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No damage or injury was reported in connection with the earthquake felt here Tuesday night, a local disaster management official told SEARCHLIGHT on Wednesday.{{more}}

The Seismic Research Centre of the University of the West Indies, which records earthquake activity in the English-speaking Caribbean, said the temblor was located east of St Vincent, at 13.16°N and 60.89° W.

The magnitude 4.4 earthquake struck at 7:27 p.m. at a depth of 11 km (6.84 miles), the Trinidad-based centre reported.

And Howie Prince, Director of the National Emergency Management Organisation (NEMO) in Kingstown, said his office received “a lot of calls” from people who felt the quake.

“But we haven’t received any report at all or damage. None whatsoever,” he told SEARCHLIGHT.

“It wasn’t long and different people felt it in different ways. Some people sitting in the same place, one felt it and one didn’t,” Prince said of the quake.

Asked how common are earthquakes in the region, Prince said:

“I haven’t had any seismological explanation why there is an earthquake in or near St Vincent. What I can tell you, we are not exempt from earthquakes because we live in an earthquake belt; we live close to what are called disjointed plate tectonics.”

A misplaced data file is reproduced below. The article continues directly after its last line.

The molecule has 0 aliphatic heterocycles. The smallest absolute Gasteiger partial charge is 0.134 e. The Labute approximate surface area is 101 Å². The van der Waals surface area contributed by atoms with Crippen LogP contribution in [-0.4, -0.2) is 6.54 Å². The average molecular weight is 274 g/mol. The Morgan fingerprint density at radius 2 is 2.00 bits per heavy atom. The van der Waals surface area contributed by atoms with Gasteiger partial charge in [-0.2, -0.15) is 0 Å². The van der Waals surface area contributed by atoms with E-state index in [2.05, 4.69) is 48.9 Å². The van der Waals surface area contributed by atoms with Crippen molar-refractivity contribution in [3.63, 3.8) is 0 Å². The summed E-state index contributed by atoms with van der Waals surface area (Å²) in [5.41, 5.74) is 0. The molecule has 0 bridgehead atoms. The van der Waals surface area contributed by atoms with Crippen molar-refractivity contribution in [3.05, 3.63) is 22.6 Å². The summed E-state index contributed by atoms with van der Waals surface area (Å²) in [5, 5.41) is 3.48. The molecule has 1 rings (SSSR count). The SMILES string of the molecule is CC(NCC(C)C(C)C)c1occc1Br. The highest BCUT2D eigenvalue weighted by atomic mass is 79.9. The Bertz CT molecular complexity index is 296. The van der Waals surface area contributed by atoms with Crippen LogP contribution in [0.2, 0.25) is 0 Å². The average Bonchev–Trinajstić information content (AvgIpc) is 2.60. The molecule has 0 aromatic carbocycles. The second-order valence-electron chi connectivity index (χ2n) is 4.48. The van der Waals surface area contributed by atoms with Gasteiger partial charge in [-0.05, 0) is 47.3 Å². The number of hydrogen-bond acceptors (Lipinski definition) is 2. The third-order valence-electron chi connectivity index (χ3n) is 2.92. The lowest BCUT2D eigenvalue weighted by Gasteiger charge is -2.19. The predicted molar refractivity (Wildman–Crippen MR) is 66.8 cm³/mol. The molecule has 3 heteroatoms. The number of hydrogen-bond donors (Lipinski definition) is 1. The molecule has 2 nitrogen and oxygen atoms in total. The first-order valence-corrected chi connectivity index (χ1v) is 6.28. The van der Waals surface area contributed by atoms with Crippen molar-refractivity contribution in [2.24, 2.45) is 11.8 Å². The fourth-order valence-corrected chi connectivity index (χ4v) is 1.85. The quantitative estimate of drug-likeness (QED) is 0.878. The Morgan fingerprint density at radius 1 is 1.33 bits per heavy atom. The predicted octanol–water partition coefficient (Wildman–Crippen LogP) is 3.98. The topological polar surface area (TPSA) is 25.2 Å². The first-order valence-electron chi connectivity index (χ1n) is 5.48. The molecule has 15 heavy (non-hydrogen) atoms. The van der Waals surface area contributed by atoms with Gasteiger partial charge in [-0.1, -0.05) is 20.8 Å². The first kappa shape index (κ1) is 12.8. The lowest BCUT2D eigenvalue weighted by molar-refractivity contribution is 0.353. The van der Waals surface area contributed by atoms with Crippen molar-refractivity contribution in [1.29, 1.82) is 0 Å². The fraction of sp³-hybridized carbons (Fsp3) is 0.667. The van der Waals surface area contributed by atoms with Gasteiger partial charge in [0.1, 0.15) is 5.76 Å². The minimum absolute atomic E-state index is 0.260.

He said that earthquakes can occur anywhere in the region, and added that Trinidad gets “a fair amount” of the natural phenomenon and that there have been quakes close to St Lucia.

“So, it’s not beyond possibilities that there can be one near to us. Earthquakes are linked to underground happenings. Some of them are linked to volcanic,” he said when asked if there is a link between temblors and La Soufriere volcano, which last erupted in 1979.

“This one, as far as we know, as far as we are told, has not been directly linked [to La Soufriere]. But there are always indirect links because of the proximity. The proximity of an earthquake to an area that has an earthquake is a fact that people always wonder about,” Prince said.

Earthquake survival tips

The NEMO, Prince further said, advises persons who are inside buildings when an earthquake strikes to observe the “duck, cover and hold” protocol.

This means that people should get under sturdy furniture that does not have glass parts, and cover and hold their heads until the shaking stops.

When the shaking stops, they should exit the building as quickly as possible — without haste — and stay away from buildings, Prince said.

People who are outside during an earthquake should stay away from buildings, trees and power lines.

“That’s what we teach,” Prince said.

“We have had a significant period of earthquake education on radio and television for a while, so quite a few people must have been exposed to jingles on what to do if there is an earthquake and things of that sort,” he added. (KXC)

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